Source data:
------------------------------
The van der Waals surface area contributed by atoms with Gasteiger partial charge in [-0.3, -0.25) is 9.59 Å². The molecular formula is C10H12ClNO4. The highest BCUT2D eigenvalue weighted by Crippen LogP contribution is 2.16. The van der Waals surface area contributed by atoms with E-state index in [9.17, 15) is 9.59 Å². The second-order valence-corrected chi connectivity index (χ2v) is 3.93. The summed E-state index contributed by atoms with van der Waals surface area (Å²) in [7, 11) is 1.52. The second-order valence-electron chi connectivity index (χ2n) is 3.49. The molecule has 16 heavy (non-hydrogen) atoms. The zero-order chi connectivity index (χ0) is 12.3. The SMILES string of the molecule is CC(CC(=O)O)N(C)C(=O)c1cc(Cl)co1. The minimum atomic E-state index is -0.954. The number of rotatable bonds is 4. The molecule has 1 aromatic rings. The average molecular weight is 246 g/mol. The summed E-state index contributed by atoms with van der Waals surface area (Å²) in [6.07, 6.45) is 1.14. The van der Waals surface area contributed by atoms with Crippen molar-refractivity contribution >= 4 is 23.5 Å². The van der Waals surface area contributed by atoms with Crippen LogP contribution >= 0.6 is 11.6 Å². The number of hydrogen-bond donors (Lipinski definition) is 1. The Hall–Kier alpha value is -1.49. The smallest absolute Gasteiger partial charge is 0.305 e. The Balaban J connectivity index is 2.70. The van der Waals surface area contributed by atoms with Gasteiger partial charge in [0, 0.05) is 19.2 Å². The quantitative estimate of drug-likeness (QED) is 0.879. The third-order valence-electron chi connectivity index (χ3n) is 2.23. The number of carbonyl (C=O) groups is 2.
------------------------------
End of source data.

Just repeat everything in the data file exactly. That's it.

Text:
The van der Waals surface area contributed by atoms with Gasteiger partial charge in [-0.3, -0.25) is 9.59 Å². The molecular formula is C10H12ClNO4. The highest BCUT2D eigenvalue weighted by Crippen LogP contribution is 2.16. The van der Waals surface area contributed by atoms with E-state index in [9.17, 15) is 9.59 Å². The second-order valence-corrected chi connectivity index (χ2v) is 3.93. The summed E-state index contributed by atoms with van der Waals surface area (Å²) in [7, 11) is 1.52. The second-order valence-electron chi connectivity index (χ2n) is 3.49. The molecule has 16 heavy (non-hydrogen) atoms. The zero-order chi connectivity index (χ0) is 12.3. The SMILES string of the molecule is CC(CC(=O)O)N(C)C(=O)c1cc(Cl)co1. The minimum atomic E-state index is -0.954. The number of rotatable bonds is 4. The molecule has 1 aromatic rings. The average molecular weight is 246 g/mol. The summed E-state index contributed by atoms with van der Waals surface area (Å²) in [6.07, 6.45) is 1.14. The van der Waals surface area contributed by atoms with Crippen molar-refractivity contribution >= 4 is 23.5 Å². The van der Waals surface area contributed by atoms with Crippen LogP contribution >= 0.6 is 11.6 Å². The number of hydrogen-bond donors (Lipinski definition) is 1. The Hall–Kier alpha value is -1.49. The smallest absolute Gasteiger partial charge is 0.305 e. The Balaban J connectivity index is 2.70. The van der Waals surface area contributed by atoms with Gasteiger partial charge in [0, 0.05) is 19.2 Å². The quantitative estimate of drug-likeness (QED) is 0.879. The third-order valence-electron chi connectivity index (χ3n) is 2.23. The number of carbonyl (C=O) groups is 2.